Tokyo Games: super sport or spreader?

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They'll be the weirdest Olympics since a demigod wearing a lion skin paced out a running track.

At least Hercules had a crowd when, legend has it, he literally drew a line in the sand to begin the first ancient Olympics in 776BC.

Whether Hercules had a sense of history isn't on record. But Cate Campbell does.

"I definitely feel like every Olympian who gets to compete is going to be a part of history," Australian swimmer Campbell said.

"I don't think that we will see an Olympics like it.

"And to have an extra special spot in the history books is just an honour that you can't really fully grapple with."

Campbell, with Indigenous basketballer Patty Mills, will carry Australia's flag at Friday night's opening ceremony for the postponed Tokyo Olympics.

Tokyo's Games officially open against a backdrop of a global pandemic, civic resistance and athlete uncertainty.

How will history judge Tokyo's Games: coronavirus count or medal count? Super sport or super spreader?

Campbell and other Olympians are bracing for the strangest Games yet, the first edition of the modern Olympics which started in 1896 to be postponed.

World wars forced the Olympics to be cancelled in 1916, 1940 and 1944.

And the 1920 Games in Antwerp, Belgium, came as the world emerged from war and a flu pandemic that killed more than 50 million people. (Antwerp's 100-year anniversary celebrations were cancelled because of coronavirus).

Now, 11,000 Olympic athletes and staffers are entering a Japanese metropolis which has spent $21 billion on hosting the Games.

But still in a state of emergency and the grip of the virus, Tokyo polls show citizens oppose hosting these Olympics.

Only 22 per cent of the population is fully vaccinated and Japanese Prime Minister Yoshihide Suga this week told the International Olympic Committee (IOC) his country's pandemic path had gone "sometimes backward".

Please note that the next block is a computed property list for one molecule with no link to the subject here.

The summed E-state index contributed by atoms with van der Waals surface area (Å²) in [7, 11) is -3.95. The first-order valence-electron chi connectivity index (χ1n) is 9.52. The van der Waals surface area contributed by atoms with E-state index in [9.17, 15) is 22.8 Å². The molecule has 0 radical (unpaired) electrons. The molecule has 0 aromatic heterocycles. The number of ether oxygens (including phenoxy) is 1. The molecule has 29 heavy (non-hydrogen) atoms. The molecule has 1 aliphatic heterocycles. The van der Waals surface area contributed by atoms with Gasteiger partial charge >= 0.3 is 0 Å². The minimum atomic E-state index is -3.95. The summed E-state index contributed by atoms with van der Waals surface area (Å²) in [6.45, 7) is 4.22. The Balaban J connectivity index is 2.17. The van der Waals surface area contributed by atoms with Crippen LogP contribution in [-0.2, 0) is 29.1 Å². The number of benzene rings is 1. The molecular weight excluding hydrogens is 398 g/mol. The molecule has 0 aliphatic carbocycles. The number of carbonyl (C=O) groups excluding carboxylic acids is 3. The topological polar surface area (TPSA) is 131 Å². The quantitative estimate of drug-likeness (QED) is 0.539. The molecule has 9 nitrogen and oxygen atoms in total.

When Japan initially won hosting rights for the Olympics, the sporting showpiece was intended to lift the spirits of a nation after the 2011 tsunami killed almost 20,000 people.

Olympic visitors were to spend about $2 billion and help create an ever-lasting legacy of Japan as a destination.

Now, no-one is coming.

Except athletes, staffers and broadcast crew - key to delivering the IOC around $1 billion in global rights.

Australia's chef de mission Ian Chesterman said the Tokyo Olympics had become the ultimate reality television show.

"The world is ready to see some joy," he said.

"The Games are always full of great stories of triumph and tragedy, but they are always inspiring. And I think the world is ready for that."

IOC president Thomas Bach said "billions of people around the globe will be glued to their screens".

"And they will admire the Japanese people for what they have achieved under these very difficult circumstances," he said.

Australia is sending 472 athletes to Tokyo, with Olympic officials no longer making medal predictions after a backlash from the troubled 2016 Rio Games.

"The athletes commission made clear to us at the AOC that setting a medal target wasn't helpful; they (athletes) put enough pressure on themselves," Chesterman said.

In Rio, Australia fell well shy of its stated top-five ambition, finishing 10th on the medal table with eight golds among 29 medals - the lowest returns in two decades.

But four-time Olympian Campbell is among a Tokyo swim team privately eyeing the nation's best-ever Games haul at the pool: eight golds in Melbourne, 1956.

"Coming into these Games, no one really knows what to expect," Campbell said.

"If the past year has taught me anything, it's to soak up every moment because you never know when things are going to change."

Campbell and her 4x100m freestyle relay team, or 400m freestyler Elijah Winnington, are tipped to deliver Australia gold on Sunday.

Other swimmers Kyle Chalmers - the only Australian to defend an individual Olympic title in Tokyo - Ariarne Titmus, Emma McKeon and Kaylee McKeown carry gold-medal expectations.

World champion Logan Martin is favoured to win the first BMX freestyle Olympic gold medal and world No.1 Ash Barty is the women's tennis favourite.

Australia's team sports - men's and women's basketball, men's hockey, women's rugby sevens in particular - are also strong medal showings.

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